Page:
National leader Judith Collins is "disgusted" that a portrait of Winston Churchill was moved from its place in Parliament, allegedly at the behest of the Green Party.
Collins has asked that the portrait be relocated to the National Party's parliamentary base on the third floor of Parliament house.
"He belongs in Parliament because, if you know your history, he was one of the very few political leaders who was prepared to stand up to the Nazis and fascists in World War II," Collins said.
"I just think the Greens are uninformed by history. What do they want him replaced with - do they want Stalin up there?" Collins said.
The Green Party has responded to Collin's criticisms, saying the portrait was being replaced by a new piece by tangata whenua artist Marilynn Webb.
It was purchased by Parliament's art committee, which is chaired by Green MP Dr Elizabeth Kerekere. Kerekere had asked the committee about moving the Churchill portrait.
"We are really excited about displaying artwork by Marilynn Webb outside the Green Party office and the hallway to the Speaker's Gallery."
Kerekere said the Churchill portrait was "a significant work" and would remain on display in another public area of Parliament.
She also questioned Collins' decision to raise it as an issue: "After saying she wanted to refocus on the important issues, it's disappointing to see Judith Collins instead focusing on the placement of a painting."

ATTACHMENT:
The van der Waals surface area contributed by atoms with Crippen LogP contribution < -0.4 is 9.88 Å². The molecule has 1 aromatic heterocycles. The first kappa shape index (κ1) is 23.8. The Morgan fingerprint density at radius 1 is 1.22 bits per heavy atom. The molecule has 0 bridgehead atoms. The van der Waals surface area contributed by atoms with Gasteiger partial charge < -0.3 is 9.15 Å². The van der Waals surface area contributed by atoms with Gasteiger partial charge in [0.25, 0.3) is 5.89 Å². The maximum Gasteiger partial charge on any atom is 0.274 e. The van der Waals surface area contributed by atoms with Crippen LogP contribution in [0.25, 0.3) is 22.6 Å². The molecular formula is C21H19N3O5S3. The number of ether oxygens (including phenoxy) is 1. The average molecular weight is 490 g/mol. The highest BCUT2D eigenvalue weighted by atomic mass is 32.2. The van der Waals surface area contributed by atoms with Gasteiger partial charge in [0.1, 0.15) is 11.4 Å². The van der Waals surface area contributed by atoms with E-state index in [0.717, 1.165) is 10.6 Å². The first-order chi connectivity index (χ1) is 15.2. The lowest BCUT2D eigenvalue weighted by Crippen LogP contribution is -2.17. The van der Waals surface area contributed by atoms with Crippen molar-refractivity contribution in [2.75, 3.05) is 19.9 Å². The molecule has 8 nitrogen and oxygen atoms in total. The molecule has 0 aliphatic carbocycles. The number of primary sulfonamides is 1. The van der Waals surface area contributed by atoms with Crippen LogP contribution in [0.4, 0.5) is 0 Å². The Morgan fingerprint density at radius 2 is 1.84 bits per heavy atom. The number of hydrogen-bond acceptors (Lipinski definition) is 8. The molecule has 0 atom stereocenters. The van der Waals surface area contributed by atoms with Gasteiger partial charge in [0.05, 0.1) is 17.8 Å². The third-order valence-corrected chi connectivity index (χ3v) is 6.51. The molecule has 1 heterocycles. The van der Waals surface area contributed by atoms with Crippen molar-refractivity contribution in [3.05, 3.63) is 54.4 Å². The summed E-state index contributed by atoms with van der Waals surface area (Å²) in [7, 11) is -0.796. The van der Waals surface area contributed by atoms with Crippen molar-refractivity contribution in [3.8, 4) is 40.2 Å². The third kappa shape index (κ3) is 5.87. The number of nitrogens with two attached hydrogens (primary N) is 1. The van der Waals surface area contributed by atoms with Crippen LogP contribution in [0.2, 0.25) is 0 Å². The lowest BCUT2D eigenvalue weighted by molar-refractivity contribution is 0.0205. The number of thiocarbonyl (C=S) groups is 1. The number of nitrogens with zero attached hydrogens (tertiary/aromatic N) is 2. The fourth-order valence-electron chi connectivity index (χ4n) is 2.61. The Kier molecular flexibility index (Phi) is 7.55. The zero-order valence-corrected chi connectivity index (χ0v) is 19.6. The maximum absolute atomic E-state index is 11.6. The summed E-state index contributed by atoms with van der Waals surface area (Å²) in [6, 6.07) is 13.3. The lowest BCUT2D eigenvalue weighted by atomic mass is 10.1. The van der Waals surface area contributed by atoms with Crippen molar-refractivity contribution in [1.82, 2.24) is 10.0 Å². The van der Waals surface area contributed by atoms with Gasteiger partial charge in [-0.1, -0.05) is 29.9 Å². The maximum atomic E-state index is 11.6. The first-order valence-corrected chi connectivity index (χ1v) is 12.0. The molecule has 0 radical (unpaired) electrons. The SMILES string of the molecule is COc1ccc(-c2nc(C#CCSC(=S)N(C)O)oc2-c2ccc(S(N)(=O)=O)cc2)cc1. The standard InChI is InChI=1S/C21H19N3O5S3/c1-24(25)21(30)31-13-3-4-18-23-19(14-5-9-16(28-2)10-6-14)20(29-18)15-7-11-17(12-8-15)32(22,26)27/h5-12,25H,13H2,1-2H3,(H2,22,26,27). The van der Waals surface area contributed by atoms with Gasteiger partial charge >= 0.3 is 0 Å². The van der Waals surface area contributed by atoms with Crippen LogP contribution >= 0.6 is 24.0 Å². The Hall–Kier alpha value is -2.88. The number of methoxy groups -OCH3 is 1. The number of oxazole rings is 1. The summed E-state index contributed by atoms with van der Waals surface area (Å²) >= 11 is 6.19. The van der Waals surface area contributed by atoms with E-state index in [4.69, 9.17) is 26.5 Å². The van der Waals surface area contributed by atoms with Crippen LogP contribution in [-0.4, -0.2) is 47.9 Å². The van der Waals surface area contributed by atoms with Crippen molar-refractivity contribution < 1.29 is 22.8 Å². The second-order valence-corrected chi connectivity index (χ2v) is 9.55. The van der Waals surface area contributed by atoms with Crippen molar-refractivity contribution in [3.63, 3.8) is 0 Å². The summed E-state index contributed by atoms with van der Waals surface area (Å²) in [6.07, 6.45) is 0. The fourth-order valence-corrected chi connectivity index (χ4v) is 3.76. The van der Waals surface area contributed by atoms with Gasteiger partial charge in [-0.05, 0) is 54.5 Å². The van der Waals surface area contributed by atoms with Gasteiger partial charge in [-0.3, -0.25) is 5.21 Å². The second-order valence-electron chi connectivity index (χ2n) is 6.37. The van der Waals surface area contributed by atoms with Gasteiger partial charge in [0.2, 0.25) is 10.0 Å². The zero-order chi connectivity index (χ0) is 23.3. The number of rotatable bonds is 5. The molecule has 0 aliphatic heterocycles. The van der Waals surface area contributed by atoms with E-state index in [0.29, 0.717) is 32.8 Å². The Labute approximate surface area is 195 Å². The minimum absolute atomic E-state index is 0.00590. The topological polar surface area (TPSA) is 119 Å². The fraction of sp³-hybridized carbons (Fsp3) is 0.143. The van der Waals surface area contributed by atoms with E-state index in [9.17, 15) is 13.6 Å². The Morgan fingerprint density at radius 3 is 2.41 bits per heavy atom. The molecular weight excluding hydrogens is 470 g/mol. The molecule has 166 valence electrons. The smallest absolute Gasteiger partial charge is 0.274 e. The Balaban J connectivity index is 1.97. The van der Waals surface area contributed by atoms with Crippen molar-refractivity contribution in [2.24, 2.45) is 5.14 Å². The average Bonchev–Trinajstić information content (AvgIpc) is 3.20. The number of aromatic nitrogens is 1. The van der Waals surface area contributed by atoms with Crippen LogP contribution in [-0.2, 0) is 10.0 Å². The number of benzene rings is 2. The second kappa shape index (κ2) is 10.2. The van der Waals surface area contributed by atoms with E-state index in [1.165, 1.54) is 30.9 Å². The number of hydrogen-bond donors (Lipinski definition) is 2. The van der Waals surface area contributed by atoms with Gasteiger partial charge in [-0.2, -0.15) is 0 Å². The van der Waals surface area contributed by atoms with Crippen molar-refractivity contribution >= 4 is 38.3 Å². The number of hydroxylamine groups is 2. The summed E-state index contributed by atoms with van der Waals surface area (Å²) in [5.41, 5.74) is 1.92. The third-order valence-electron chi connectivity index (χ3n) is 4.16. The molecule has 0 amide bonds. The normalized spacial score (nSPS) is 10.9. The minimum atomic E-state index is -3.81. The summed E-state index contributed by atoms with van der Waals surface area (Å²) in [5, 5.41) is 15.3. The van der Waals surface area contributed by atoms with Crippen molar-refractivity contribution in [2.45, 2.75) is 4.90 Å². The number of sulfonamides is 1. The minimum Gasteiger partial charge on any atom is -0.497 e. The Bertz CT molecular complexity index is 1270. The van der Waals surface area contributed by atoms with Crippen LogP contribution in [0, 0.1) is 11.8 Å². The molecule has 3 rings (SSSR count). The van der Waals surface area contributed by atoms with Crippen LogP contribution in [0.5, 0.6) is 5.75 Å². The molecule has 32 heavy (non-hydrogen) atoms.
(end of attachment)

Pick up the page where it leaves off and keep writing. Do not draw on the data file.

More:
The Churchill portrait has long hung in a public area on the second floor of Parliament outside the doors which lead to the public galleries above the Debating Chamber.
Members of the public would walk past it on their way to watch Parliament.
Despite hanging in a public part of the building, the portrait hangs directly outside the Green Party's parliamentary offices. The party has only recently moved into those offices, after a reshuffle of parliamentary office space.
Collins was unhappy with the move.
"I'm actually really pissed off. I'm disgusted that Parliament has actually let this happen," said Collins.
"This is a public area of Parliament and the Greens get to dictate that Winston Churchill, the politician who had the stamina, the courage, the fortitude to stand up against fascism when others around him were appeasing.
"They get to determine whether or not he's there. It's disgraceful."
Collins said she would not fight the Greens on the beaches, but she just wanted someone to take the picture of Winston home.